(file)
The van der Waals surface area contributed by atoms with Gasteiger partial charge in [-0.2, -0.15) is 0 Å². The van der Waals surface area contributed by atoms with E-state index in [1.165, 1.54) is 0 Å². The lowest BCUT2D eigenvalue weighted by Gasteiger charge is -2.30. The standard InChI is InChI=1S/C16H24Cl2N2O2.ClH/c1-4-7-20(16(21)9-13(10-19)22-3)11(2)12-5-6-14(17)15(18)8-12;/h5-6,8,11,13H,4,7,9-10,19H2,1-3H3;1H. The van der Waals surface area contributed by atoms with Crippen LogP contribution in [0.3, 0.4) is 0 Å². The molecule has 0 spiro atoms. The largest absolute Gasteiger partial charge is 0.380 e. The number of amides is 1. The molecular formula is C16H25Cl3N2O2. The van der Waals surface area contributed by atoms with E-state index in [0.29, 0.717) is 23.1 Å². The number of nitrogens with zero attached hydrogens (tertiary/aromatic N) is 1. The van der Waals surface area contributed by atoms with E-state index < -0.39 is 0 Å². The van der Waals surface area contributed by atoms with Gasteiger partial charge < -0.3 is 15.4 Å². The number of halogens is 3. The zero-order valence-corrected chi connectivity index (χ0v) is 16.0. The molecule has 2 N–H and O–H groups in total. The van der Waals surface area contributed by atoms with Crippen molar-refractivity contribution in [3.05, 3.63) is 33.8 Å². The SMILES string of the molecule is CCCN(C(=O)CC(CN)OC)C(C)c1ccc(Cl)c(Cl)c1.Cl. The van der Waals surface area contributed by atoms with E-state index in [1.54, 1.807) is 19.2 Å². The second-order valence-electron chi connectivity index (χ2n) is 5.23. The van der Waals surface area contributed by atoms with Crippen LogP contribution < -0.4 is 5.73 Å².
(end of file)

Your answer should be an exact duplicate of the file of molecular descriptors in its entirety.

The van der Waals surface area contributed by atoms with Gasteiger partial charge in [-0.2, -0.15) is 0 Å². The van der Waals surface area contributed by atoms with E-state index in [1.165, 1.54) is 0 Å². The lowest BCUT2D eigenvalue weighted by Gasteiger charge is -2.30. The standard InChI is InChI=1S/C16H24Cl2N2O2.ClH/c1-4-7-20(16(21)9-13(10-19)22-3)11(2)12-5-6-14(17)15(18)8-12;/h5-6,8,11,13H,4,7,9-10,19H2,1-3H3;1H. The van der Waals surface area contributed by atoms with Crippen LogP contribution in [0.3, 0.4) is 0 Å². The molecule has 0 spiro atoms. The largest absolute Gasteiger partial charge is 0.380 e. The number of amides is 1. The molecular formula is C16H25Cl3N2O2. The van der Waals surface area contributed by atoms with E-state index in [0.29, 0.717) is 23.1 Å². The number of nitrogens with zero attached hydrogens (tertiary/aromatic N) is 1. The van der Waals surface area contributed by atoms with E-state index < -0.39 is 0 Å². The van der Waals surface area contributed by atoms with Gasteiger partial charge < -0.3 is 15.4 Å². The number of halogens is 3. The zero-order valence-corrected chi connectivity index (χ0v) is 16.0. The molecule has 2 N–H and O–H groups in total. The van der Waals surface area contributed by atoms with Crippen molar-refractivity contribution in [3.05, 3.63) is 33.8 Å². The SMILES string of the molecule is CCCN(C(=O)CC(CN)OC)C(C)c1ccc(Cl)c(Cl)c1.Cl. The van der Waals surface area contributed by atoms with E-state index in [1.54, 1.807) is 19.2 Å². The second-order valence-electron chi connectivity index (χ2n) is 5.23. The van der Waals surface area contributed by atoms with Crippen LogP contribution < -0.4 is 5.73 Å².